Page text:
Inclusivity in historic preservation: telling the full story

Listen to the episode

Sharing the lesser-known stories of historic buildings

During National Preservation Month, we celebrate the importance of some of the lesser-known stories of underserved communities. Our historic preservation specialists Vance Kelley and Nancy Goldenberg join this episode to share stories about some of the special places they’ve worked on that define our history.

From a community center built by Chinese pioneers to a church pastored by Oliver Brown of Brown v. Board of Education, buildings are amazing recordkeepers of our past. When taken care of, their structures and their stories can last far into the future.

For Nancy, it’s important to remind people that we preserve more than just well-known monuments. “It’s expansive. There are less-told stories in our history that are part of our past, part of our present, and will continue to be part of our future.”

“I believe history does repeat itself. So it’s important for all stories, even the difficult stories, to be told, so that we don’t forget about what has happened in the past.”

Vance Kelley, Principal, Treanor

More than just a historic structure—a place to serve the community

Our preservation architects have worked on several projects with unique backgrounds and contexts. They share more about a few of those projects in this episode, focusing on those that serve communities whose stories are not often told.

One such structure, built in the ‘20s in Isleton, California, was an integral community center for Chinese Americans who, at the time, were not well integrated into American society. Their community center, called a tong, offered language schooling and social services. The tong, called Bing Kong Tong, eventually began to degrade over time and became vacant in the ‘70s. A group of local citizens approached our team in the early 2000’s to help preserve the building.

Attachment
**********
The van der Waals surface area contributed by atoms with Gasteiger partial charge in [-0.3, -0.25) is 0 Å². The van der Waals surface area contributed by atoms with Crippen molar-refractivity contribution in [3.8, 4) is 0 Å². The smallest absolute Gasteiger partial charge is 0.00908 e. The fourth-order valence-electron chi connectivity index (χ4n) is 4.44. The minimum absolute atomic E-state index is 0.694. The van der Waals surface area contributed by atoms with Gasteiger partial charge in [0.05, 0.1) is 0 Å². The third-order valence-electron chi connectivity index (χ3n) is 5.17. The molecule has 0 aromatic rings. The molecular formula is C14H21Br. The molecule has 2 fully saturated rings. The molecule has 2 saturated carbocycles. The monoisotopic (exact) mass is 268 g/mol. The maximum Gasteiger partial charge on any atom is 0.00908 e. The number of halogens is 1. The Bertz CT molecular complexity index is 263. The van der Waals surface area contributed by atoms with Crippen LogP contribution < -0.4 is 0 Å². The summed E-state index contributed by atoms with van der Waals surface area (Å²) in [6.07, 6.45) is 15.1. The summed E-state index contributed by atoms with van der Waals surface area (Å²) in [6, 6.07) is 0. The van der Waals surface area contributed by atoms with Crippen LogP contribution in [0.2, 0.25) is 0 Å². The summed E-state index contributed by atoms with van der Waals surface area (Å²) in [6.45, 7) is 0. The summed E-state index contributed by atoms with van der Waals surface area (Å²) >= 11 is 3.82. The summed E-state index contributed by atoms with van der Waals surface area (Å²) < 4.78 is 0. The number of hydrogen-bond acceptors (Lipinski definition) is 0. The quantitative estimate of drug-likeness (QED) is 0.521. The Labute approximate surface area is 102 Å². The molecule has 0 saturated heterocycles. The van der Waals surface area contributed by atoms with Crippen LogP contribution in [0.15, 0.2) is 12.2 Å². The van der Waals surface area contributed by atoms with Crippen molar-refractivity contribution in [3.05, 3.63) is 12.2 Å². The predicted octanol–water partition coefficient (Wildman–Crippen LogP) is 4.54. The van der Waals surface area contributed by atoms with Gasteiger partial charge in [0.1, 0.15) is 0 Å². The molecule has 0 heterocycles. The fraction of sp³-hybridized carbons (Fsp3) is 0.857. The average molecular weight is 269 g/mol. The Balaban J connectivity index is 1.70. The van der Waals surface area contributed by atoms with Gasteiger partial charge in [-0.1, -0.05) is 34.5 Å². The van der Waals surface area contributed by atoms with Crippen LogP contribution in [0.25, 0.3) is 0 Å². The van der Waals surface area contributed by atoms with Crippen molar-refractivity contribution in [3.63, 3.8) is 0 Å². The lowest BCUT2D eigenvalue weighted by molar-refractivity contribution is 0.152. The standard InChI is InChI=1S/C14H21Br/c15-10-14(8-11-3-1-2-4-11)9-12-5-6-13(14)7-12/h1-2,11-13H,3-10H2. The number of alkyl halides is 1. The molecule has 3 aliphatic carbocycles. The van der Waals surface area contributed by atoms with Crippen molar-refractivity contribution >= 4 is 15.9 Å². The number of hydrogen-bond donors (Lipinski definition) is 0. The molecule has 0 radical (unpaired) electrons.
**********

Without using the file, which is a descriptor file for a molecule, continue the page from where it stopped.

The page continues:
“They wanted to see something good happen with this building, but they had no funds. So our first task was to help them with grand writing to get the money that was needed.”

Nancy Goldenberg, Principal, Treanor

Nancy shares her experience first entering and assessing the building, along with ways we worked with the community to take a grass-roots passion for saving an important structure and turn it into a successful preservation project.

Listen to the full episode to learn about more unique projects like Bing Kong Tong and their fascinating histories.

Voices in this episode

Megan Cooper

Communications Manager

Stay on the leading edge

Stay up to date on emerging trends, research, hot topics, and more delivered conveniently to your inbox.

"*" indicates required fields

Treanor specialties I'm interested in
This field is for validation purposes and should be left unchanged.